Stardom and controversy
From marathon swimming and diving shows she went on to play packed houses with her unique vaudeville show in London and later New York. She became acquainted with controversy early on when the one-piece bathing costume (right) she developed caused a stir during her performance for royalty.
In 1909 she got into the movies – going on to star in 14 films. She became known as the Million Dollar Mermaid when her 1914 film Neptune's Daughter (Herbert Brenon, USA, 1914) was one of the first films to take one million dollars at the box office.
Ahead of her time in so many ways, Kellerman included a drag king act in her shows – looking dashing in a tuxedo and monocle. She called the character The English Johnny.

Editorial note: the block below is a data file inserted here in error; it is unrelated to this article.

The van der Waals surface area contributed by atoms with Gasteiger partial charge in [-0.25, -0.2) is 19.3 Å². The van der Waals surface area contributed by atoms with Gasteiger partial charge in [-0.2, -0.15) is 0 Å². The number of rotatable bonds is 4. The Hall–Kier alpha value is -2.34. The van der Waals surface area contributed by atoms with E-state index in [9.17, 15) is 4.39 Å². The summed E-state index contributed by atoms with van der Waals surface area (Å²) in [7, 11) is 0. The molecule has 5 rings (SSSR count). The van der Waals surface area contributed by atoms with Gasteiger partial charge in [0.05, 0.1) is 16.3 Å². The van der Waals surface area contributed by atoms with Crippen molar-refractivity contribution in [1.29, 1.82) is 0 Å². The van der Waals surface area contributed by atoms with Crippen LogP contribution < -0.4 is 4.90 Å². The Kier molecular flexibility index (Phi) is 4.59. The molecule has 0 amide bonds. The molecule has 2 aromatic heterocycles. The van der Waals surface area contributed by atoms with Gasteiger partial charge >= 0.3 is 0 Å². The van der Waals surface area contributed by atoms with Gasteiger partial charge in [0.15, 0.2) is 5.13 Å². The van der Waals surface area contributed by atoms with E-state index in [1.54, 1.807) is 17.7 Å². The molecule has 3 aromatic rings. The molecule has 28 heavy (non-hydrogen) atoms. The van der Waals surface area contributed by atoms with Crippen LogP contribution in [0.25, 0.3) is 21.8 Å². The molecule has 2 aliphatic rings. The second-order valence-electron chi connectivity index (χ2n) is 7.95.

A sex symbol of the early 1900s, she kept her sense of humour about being dubbed 'the Perfectly Formed Woman' by the New York Times in 1912, although she found the label 'ghastly'. She is credited as being the first woman to appear nude on film – in the three-hour epic A Daughter of the Gods (Herbert Brenon, USA, 1916).
She was a passionate advocate for women's health and in 1909 she formulated a mail-order diet and fitness program undertaken by 40,000 women.
Thrown to the crocodiles
Strong and powerful, she performed all of her own stunts in her movies, including a 20-metre dive into the ocean with her hands and feet bound.
In her 1974 oral history she tells the story of being thrown into a pool with six crocodiles in A Daughter of the Gods saying 'That was honest to God you know'.
You can see her physical prowess in this rare footage of her unique style of underwater ballet: